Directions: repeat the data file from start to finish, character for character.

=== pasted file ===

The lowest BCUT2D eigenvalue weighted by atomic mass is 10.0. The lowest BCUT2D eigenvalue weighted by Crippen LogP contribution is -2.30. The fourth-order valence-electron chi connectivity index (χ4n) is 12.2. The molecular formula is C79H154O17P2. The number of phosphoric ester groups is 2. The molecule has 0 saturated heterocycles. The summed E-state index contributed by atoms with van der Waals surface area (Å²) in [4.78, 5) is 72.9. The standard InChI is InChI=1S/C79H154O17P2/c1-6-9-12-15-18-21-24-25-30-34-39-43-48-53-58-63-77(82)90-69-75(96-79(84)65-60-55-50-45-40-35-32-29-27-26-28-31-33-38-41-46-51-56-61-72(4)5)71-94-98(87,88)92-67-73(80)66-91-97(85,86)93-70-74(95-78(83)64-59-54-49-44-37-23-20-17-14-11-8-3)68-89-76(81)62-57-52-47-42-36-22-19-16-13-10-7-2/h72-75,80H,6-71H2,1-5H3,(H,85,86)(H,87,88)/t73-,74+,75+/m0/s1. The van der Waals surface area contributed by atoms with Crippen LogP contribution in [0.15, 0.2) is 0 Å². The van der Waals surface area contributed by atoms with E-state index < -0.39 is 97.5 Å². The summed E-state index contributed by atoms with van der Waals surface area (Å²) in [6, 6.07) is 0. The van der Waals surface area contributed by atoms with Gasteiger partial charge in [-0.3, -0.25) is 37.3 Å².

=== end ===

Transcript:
The lowest BCUT2D eigenvalue weighted by atomic mass is 10.0. The lowest BCUT2D eigenvalue weighted by Crippen LogP contribution is -2.30. The fourth-order valence-electron chi connectivity index (χ4n) is 12.2. The molecular formula is C79H154O17P2. The number of phosphoric ester groups is 2. The molecule has 0 saturated heterocycles. The summed E-state index contributed by atoms with van der Waals surface area (Å²) in [4.78, 5) is 72.9. The standard InChI is InChI=1S/C79H154O17P2/c1-6-9-12-15-18-21-24-25-30-34-39-43-48-53-58-63-77(82)90-69-75(96-79(84)65-60-55-50-45-40-35-32-29-27-26-28-31-33-38-41-46-51-56-61-72(4)5)71-94-98(87,88)92-67-73(80)66-91-97(85,86)93-70-74(95-78(83)64-59-54-49-44-37-23-20-17-14-11-8-3)68-89-76(81)62-57-52-47-42-36-22-19-16-13-10-7-2/h72-75,80H,6-71H2,1-5H3,(H,85,86)(H,87,88)/t73-,74+,75+/m0/s1. The van der Waals surface area contributed by atoms with Crippen LogP contribution in [0.15, 0.2) is 0 Å². The van der Waals surface area contributed by atoms with E-state index < -0.39 is 97.5 Å². The summed E-state index contributed by atoms with van der Waals surface area (Å²) in [6, 6.07) is 0. The van der Waals surface area contributed by atoms with Gasteiger partial charge in [-0.3, -0.25) is 37.3 Å².